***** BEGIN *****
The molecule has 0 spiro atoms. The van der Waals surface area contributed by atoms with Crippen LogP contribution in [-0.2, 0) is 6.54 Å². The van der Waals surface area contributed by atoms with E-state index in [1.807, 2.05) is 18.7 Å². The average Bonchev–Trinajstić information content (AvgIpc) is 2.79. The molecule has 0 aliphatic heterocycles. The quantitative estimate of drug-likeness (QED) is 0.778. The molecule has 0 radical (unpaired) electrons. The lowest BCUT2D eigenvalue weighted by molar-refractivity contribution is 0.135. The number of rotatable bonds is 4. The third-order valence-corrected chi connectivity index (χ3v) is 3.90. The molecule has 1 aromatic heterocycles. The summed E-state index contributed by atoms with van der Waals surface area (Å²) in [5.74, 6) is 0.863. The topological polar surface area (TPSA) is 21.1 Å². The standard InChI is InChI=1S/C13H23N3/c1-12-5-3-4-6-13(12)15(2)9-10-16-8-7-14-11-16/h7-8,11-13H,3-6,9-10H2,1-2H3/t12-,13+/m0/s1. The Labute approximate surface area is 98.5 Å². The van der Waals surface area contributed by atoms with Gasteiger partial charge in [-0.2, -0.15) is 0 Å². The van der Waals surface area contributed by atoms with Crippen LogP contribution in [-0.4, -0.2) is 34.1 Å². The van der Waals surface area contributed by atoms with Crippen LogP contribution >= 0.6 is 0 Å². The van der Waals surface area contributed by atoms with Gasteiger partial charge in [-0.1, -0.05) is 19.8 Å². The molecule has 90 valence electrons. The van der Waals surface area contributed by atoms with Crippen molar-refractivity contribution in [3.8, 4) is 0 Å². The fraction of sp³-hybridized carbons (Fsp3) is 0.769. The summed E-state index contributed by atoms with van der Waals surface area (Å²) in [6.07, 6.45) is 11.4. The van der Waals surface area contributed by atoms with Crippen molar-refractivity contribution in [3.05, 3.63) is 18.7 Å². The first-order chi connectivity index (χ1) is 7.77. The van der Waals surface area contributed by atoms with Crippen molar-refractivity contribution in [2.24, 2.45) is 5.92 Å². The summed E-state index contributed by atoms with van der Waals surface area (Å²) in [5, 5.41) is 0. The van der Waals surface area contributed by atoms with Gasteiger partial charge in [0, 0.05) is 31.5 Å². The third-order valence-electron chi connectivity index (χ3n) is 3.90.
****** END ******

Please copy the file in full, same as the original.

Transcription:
The molecule has 0 spiro atoms. The van der Waals surface area contributed by atoms with Crippen LogP contribution in [-0.2, 0) is 6.54 Å². The van der Waals surface area contributed by atoms with E-state index in [1.807, 2.05) is 18.7 Å². The average Bonchev–Trinajstić information content (AvgIpc) is 2.79. The molecule has 0 aliphatic heterocycles. The quantitative estimate of drug-likeness (QED) is 0.778. The molecule has 0 radical (unpaired) electrons. The lowest BCUT2D eigenvalue weighted by molar-refractivity contribution is 0.135. The number of rotatable bonds is 4. The third-order valence-corrected chi connectivity index (χ3v) is 3.90. The molecule has 1 aromatic heterocycles. The summed E-state index contributed by atoms with van der Waals surface area (Å²) in [5.74, 6) is 0.863. The topological polar surface area (TPSA) is 21.1 Å². The standard InChI is InChI=1S/C13H23N3/c1-12-5-3-4-6-13(12)15(2)9-10-16-8-7-14-11-16/h7-8,11-13H,3-6,9-10H2,1-2H3/t12-,13+/m0/s1. The Labute approximate surface area is 98.5 Å². The van der Waals surface area contributed by atoms with Gasteiger partial charge in [-0.2, -0.15) is 0 Å². The van der Waals surface area contributed by atoms with Crippen LogP contribution in [-0.4, -0.2) is 34.1 Å². The van der Waals surface area contributed by atoms with Crippen LogP contribution >= 0.6 is 0 Å². The van der Waals surface area contributed by atoms with Gasteiger partial charge in [-0.1, -0.05) is 19.8 Å². The molecule has 90 valence electrons. The van der Waals surface area contributed by atoms with Crippen molar-refractivity contribution in [3.8, 4) is 0 Å². The fraction of sp³-hybridized carbons (Fsp3) is 0.769. The summed E-state index contributed by atoms with van der Waals surface area (Å²) in [6.07, 6.45) is 11.4. The van der Waals surface area contributed by atoms with Crippen molar-refractivity contribution in [3.05, 3.63) is 18.7 Å². The first-order chi connectivity index (χ1) is 7.77. The van der Waals surface area contributed by atoms with Crippen molar-refractivity contribution in [2.24, 2.45) is 5.92 Å². The summed E-state index contributed by atoms with van der Waals surface area (Å²) in [5, 5.41) is 0. The van der Waals surface area contributed by atoms with Gasteiger partial charge in [0, 0.05) is 31.5 Å². The third-order valence-electron chi connectivity index (χ3n) is 3.90.